When O'Donnell commented he has placed blame for climate change on wealthy nations, the pope replied, "In great measure, yes, because they are the ones that have more of an economy and an energy based on fossil fuels that are creating the situation, right? They are the countries that can make the most difference given their industry and all, aren't they?"

Francis has repeatedly referred to the "ecological debt" that industrialized countries in the Global North have incurred from their disproportionate use of natural resources — often extracted from developing countries — that have contributed to climate change, deforestation and other environmental calamities. He has stated that industrialized countries have a responsibility to do more in addressing climate change, including by significantly reducing their use of fossil fuels and assisting poorer countries.

In Laudate Deum — an apostolic exhortation "on the climate crisis" issued in October as a follow-up to Laudato Si' — Francis singled out the carbon footprints of Americans, which he noted are more than seven times larger than individuals in the world's poorest countries, and suggested changes in Western lifestyles "would have a significant long-term impact."

In that same document, Francis chastised people, "even within the Catholic Church," who deny or minimize the signs and scientific evidence of climate change, devoting a sizable portion of the document to countering common misleading and false arguments.

Asked what he would say to climate deniers, the pope said, "There are foolish people. And even if you show them the statistics, still the fool will not believe. Why? Generally, it is either because they don't understand the situation or out of a vested interest."

"But climate change is real," he continued.

December survey conducted by the Center for Applied Research in the Apostolate at Georgetown University found 66% of U.S. Catholics stating that church teaching on care for the environment was somewhat or very important to them — trailing only behind teachings on marriage and ahead of issues like immigration, abortion and the death penalty.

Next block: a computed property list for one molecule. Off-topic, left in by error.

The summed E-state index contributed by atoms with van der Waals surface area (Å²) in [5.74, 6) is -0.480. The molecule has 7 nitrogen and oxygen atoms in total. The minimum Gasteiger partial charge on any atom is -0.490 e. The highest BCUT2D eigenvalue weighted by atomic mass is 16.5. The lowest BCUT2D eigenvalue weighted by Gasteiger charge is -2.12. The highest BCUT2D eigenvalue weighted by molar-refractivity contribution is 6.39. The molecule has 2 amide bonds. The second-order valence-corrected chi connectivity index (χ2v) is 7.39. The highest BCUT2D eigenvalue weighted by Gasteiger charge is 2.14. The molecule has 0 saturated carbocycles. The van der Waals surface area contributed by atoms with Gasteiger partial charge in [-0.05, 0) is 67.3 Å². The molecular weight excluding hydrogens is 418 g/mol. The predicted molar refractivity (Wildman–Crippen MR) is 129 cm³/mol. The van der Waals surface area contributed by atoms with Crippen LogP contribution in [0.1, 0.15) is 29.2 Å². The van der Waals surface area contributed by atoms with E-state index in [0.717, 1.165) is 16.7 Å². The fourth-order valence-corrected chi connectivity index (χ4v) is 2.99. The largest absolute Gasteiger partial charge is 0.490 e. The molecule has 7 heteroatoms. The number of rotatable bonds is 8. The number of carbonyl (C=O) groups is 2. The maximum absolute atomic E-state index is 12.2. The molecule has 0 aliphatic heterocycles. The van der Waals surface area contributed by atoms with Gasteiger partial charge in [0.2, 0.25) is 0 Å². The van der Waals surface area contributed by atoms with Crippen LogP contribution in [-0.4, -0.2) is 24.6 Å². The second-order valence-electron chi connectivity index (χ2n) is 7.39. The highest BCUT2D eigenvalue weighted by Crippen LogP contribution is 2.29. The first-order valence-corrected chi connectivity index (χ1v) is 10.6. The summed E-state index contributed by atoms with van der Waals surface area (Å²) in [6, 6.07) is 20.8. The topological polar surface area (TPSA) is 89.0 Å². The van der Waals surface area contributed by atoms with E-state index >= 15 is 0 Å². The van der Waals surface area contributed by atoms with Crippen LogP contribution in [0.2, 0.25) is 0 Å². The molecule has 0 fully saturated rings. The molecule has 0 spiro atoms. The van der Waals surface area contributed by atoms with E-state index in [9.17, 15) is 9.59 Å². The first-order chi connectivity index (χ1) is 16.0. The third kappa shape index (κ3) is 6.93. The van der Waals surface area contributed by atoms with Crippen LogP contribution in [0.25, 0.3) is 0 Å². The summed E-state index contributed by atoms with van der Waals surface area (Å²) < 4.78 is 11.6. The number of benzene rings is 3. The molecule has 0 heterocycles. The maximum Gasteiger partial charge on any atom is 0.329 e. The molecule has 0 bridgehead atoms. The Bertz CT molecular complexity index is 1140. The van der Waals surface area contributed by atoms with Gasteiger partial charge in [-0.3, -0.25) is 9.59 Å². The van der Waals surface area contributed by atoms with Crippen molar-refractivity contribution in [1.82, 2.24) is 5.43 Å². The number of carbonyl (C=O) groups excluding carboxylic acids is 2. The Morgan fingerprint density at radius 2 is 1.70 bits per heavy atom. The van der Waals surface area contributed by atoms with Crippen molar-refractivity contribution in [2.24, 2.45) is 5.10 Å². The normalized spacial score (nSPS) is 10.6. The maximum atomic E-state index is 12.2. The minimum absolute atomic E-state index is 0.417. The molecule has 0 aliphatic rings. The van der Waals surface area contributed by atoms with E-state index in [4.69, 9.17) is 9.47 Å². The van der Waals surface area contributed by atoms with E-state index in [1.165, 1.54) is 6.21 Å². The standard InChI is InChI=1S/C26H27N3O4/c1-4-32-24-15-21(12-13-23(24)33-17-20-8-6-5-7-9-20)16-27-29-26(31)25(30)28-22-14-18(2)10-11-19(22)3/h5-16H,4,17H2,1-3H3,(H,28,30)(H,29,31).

Likewise, two-thirds of U.S. Catholics surveyed affirmed the scientific consensus that global temperatures are rising primarily due to human activities that release heat-trapping greenhouse gas emissions.

But when asked about the most important issues facing the country, U.S. Catholics ranked addressing climate change and other environmental issues 14th out of 15 options.

O'Donnell at one point referenced Francis' frequent assessment, including within Laudate Deum, of climate change as one of the principal challenges facing the world today.

"Yes, because it is the future. It is life," the pope replied.

"Protecting the planet, how many young people today will not get to see so many things? It is a lack of conscience to use a plastic bottle and then throw it to the sea. This makes the sea unhealthy. We have to be conscientious about repurifying nature."

A version of this story appeared in the June 7-20, 2024 print issue under the headline: In CBS interview, Francis calls climate change 'a road to death,' chastises 'foolish' deniers.